Top 15 Common Secondary Sourcing Mistakes

Oct 12, 2010
This article is part of a series called Boolean Black Belt.

I’ve had the opportunity to assess, train, and coach hundreds of recruiters from corporate and agency environments responsible for performing sourcing functions, and I’ve been exposed to many myths, misconceptions, and mistakes when it comes to leveraging information systems for sourcing and recruiting. I’d like to take a moment to share my observations on what I think some of the major mistakes that are commonly made in secondary sourcing efforts. Originally, I wanted to make this a “Top 10? post – but if you read this post within the next 2 minutes, you get 50% more free! In no particular order:

#1 Over-analyzing resumes

Resumes are by nature imperfect and are poor representations of a person’s experience and capabilities, so apply what I call the “ten second rule:” Don’t read resumes – scan them. If you can’t absolutely disqualify/rule out a candidate based on reviewing their resume in ten seconds, pick up the phone and call them. You’ll be pleasantly surprised.

#2 Running overly generic/basic searches

You’ll get correspondingly generic and basic results, typically what I’ve overheard people refer to as “too many.” People making this mistake unknowingly increase the size of the Hidden Talent Pool of candidates they don’t find.

#3 Making assumptions about candidates from their resumes

See mistake #1. Ever hear the phrase “don’t judge a book by its cover?”

#4 Not spending at least ten minutes thinking about and researching your search strategy before you start running searches and making calls

You should always take time to analyze your search criteria to assess the possibility that your search terms may not find all qualified candidates, and in fact might actually be eliminating viable candidates. I have found that the more time I spend on the front-end of a search, the more relevant my results become, which in turn increases my productivity by enabling me to find more and better candidates more quickly. Imagine that!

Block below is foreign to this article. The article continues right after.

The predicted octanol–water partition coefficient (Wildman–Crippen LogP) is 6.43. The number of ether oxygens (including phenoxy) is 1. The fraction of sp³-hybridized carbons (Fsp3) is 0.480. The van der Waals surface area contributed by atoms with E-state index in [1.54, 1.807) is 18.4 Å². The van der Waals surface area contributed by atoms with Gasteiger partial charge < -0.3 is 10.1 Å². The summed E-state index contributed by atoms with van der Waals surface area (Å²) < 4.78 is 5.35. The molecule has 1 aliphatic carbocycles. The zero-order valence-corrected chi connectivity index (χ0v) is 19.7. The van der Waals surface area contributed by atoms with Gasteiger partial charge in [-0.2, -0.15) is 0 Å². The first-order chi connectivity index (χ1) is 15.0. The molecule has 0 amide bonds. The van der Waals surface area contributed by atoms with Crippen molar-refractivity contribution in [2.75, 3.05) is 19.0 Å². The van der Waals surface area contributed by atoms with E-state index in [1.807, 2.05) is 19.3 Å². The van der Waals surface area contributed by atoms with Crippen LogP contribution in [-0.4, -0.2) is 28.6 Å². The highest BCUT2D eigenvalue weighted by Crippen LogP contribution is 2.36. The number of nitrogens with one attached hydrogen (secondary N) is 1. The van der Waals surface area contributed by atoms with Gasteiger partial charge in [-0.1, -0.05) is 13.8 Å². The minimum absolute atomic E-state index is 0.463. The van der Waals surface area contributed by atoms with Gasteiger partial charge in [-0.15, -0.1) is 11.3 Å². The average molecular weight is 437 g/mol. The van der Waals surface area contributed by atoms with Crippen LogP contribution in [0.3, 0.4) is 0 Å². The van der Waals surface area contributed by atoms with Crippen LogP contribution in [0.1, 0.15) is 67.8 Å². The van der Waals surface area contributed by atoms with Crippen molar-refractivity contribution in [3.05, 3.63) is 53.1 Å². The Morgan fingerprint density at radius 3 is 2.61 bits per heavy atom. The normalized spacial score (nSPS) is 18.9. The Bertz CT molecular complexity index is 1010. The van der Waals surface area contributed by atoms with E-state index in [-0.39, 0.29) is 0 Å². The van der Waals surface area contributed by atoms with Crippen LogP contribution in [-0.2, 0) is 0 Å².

#5 Seeing each resume only as a potential match for the position you’re working on

Any resume database you have access to can be leveraged in much the same way as LinkedIn can – every person is actually a conduit to a larger network of people. So even if a particular resume you’re reviewing doesn’t appear to be an ideal match – they actually might be (see mistakes #1 and #3), and they may know someone who is.

#6 Assuming one search finds all qualified candidates

It’s actually impossible. Trust me.

#7 Searching only resumes posted within 30 days when searching major job boards

Did you know that 75% – 80% of all resumes on the major job boards are dated over 30 days old? You should never limit yourself to only searching resumes posted in the last 30 days – some of the best passive and active candidates have resumes 31 to 365 + days old online. And most people don’t call them.

#8 Not calling candidates that appear to be under- or over-qualified

First, see mistakes #1 and #3. Second, see mistake #5. Third, people who are in fact too junior or too senior for your current needs might fit future needs. Fourth, people who are either too junior or too senior for a particular position might work with or know someone who is an exact match.

#9 Submitting the first two or three candidates you find that fit your job/hiring profile and moving on to the next open position